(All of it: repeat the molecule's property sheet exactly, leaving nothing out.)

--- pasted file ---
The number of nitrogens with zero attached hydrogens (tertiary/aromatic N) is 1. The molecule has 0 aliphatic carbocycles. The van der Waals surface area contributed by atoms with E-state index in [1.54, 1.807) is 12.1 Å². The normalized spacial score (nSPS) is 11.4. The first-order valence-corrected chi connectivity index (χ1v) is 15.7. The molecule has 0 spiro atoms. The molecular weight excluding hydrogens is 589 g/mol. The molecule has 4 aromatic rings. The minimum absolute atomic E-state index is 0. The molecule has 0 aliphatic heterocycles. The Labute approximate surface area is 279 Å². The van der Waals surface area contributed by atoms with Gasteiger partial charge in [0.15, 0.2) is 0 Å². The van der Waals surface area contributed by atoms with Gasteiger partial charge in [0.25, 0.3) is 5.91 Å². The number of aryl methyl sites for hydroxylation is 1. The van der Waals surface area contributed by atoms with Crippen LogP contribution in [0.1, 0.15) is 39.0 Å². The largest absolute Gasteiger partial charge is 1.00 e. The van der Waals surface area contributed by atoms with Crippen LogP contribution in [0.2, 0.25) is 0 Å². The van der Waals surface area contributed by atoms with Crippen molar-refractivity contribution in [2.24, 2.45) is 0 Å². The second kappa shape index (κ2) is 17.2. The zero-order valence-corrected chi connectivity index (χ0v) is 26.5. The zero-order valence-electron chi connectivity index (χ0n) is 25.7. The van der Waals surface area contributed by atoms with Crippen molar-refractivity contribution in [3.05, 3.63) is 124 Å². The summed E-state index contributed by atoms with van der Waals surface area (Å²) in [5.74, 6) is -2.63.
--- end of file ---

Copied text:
The number of nitrogens with zero attached hydrogens (tertiary/aromatic N) is 1. The molecule has 0 aliphatic carbocycles. The van der Waals surface area contributed by atoms with E-state index in [1.54, 1.807) is 12.1 Å². The normalized spacial score (nSPS) is 11.4. The first-order valence-corrected chi connectivity index (χ1v) is 15.7. The molecule has 0 spiro atoms. The molecular weight excluding hydrogens is 589 g/mol. The molecule has 4 aromatic rings. The minimum absolute atomic E-state index is 0. The molecule has 0 aliphatic heterocycles. The Labute approximate surface area is 279 Å². The van der Waals surface area contributed by atoms with Gasteiger partial charge in [0.15, 0.2) is 0 Å². The van der Waals surface area contributed by atoms with Gasteiger partial charge in [0.25, 0.3) is 5.91 Å². The number of aryl methyl sites for hydroxylation is 1. The van der Waals surface area contributed by atoms with Crippen LogP contribution in [0.1, 0.15) is 39.0 Å². The largest absolute Gasteiger partial charge is 1.00 e. The van der Waals surface area contributed by atoms with Crippen LogP contribution in [0.2, 0.25) is 0 Å². The van der Waals surface area contributed by atoms with Crippen molar-refractivity contribution in [2.24, 2.45) is 0 Å². The second kappa shape index (κ2) is 17.2. The zero-order valence-corrected chi connectivity index (χ0v) is 26.5. The zero-order valence-electron chi connectivity index (χ0n) is 25.7. The van der Waals surface area contributed by atoms with Crippen molar-refractivity contribution in [3.05, 3.63) is 124 Å². The summed E-state index contributed by atoms with van der Waals surface area (Å²) in [5.74, 6) is -2.63.